Jenni co-founded and leads the Byron Circle of Tellers who convene ‘The Golden Tale’​ local storytelling concerts in Brunswick Heads in Byron Shire. Her passions and expertise are focused on storytelling for environmental education, community building, healing, myths and tales of the feminine.

Denmark COP, Kris Krug

Denmark COP, Kris Krug

Read more posts by Jenni on Environmental storytelling workshop

  1. Green Stories and The Hero’s Journey here
  2. Video of interview with Jenni by Manly Councillor Paul Joseph, plus transcript here

 Connect with Jenni

Facebook: storytreetales
Instagram: jennistorytree

 

References

(1) ‘The best story wins’ is a quote from the Stephen Spielberg film ‘Amistad’, based on a landmark court case during the Abolitionist movement,

in which slaves rebelled against their cruel treatment on a ship of that name.

(2) Shawn’s slideshare presentation (slide #13) illustrates this. 

(3) Gladwell quoted by Shawn Callahan in his blogpost ‘Sharing stories so they can be retold’.

(4) Paul Lussier, teacher at Yale College quoted in Reframing the Climate Story by Kevin Dennehy

(5) Excerpt from ‘Loaves and Fishes’ by  David Whyte, The House of Belonging ©1996 Many Rivers Press

Klein, N., 2014, ‘This Changes Everything: Capitalism Versus Climate Change’, Simon and Schuster.

Participants at Jenni's workshop at the Royal Botanical Gardens in Sydney

Participants at Jenni’s workshop at the Royal Botanical Gardens in Sydney

 

‘Stories on Foot’: connecting visitors and locals to place through story

Written on March 10, 2016
Stories on Foot foreshore walk

Stories on Foot foreshore walk

This year I have begun a new business called “Stories on Foot: Tales of Byron Bay and the Rainbow Region”. Here I make a start on the story of why I started it and what I want to offer people through these tours.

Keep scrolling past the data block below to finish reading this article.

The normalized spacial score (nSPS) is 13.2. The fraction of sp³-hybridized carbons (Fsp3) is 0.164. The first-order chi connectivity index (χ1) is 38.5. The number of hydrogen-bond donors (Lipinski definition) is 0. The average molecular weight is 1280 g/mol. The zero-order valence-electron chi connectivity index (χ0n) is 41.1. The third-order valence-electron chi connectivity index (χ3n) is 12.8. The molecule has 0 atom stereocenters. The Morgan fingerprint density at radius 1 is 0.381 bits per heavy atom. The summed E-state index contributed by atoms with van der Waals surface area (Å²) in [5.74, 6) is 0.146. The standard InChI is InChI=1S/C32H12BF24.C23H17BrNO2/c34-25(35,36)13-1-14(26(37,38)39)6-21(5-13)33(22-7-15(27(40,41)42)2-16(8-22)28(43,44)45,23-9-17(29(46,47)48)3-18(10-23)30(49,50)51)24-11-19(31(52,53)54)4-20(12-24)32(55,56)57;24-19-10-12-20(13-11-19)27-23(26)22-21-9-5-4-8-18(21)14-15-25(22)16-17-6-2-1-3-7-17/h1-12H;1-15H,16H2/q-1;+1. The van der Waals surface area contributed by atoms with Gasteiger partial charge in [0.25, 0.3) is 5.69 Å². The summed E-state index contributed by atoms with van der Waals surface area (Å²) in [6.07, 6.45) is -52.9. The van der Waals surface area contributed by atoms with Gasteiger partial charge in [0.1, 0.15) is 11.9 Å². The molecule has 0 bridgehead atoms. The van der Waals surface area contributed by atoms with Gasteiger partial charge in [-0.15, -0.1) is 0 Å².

When my kids were still quite young I had the idea of a walking tour of Byron Bay, but for various reasons I didn’t pursue it. Then slowly, over the years, the idea kept resurfacing in my mind. When I was 19, I travelled in Europe (as you do!) and enjoyed several ‘walking tours’ where great storytellers regaled us with well crafted tales of the places and the people who had lived there. Some of the stories were historical and some were ghost tales but they were all immensely enjoyable. Later when I had young children we travelled to Tasmania to perform in a Storytelling Festival, where I got to join some wonderful historical tours.

As a professional storyteller, as soon as I moved to Byron Bay as a pregnant Mum in 2000, I began wondering about the history of the people and the land. By the time my kids were a few years old, I had started taking notes in a large bound book from history books from the library and from talks I attended by Frank Mills. I started taking clippings from the newspaper about anything historical.

The idea was really gathering momentum in my mind last year, when I went to Melbourne to teach early educators environmental storytelling, and found myself with a few spare hours and no-one to hang out with. I googled ‘walking tours’ and up came Dave’s ‘Melbourne by Foot’. I had such an intensely wonderful time because Dave is such a relaxed, friendly, amenable guy and I kept thinking, ‘I could really do this! This could really work in Byron!!’

However being a perfectionist, at least about my work- not so much the housework! :), I set about doing much more research about the history of Byron right back to it’s geological formation 23 million years ago. I attended more history talks, researched avidly online, and poured over articles, documents and books in the wonderful room dedicated to history of our Byron Bay library.

Jenni enjoying her work as tour guide for storiesonfoot

Jenni enjoying her work as tour guide for storiesonfoot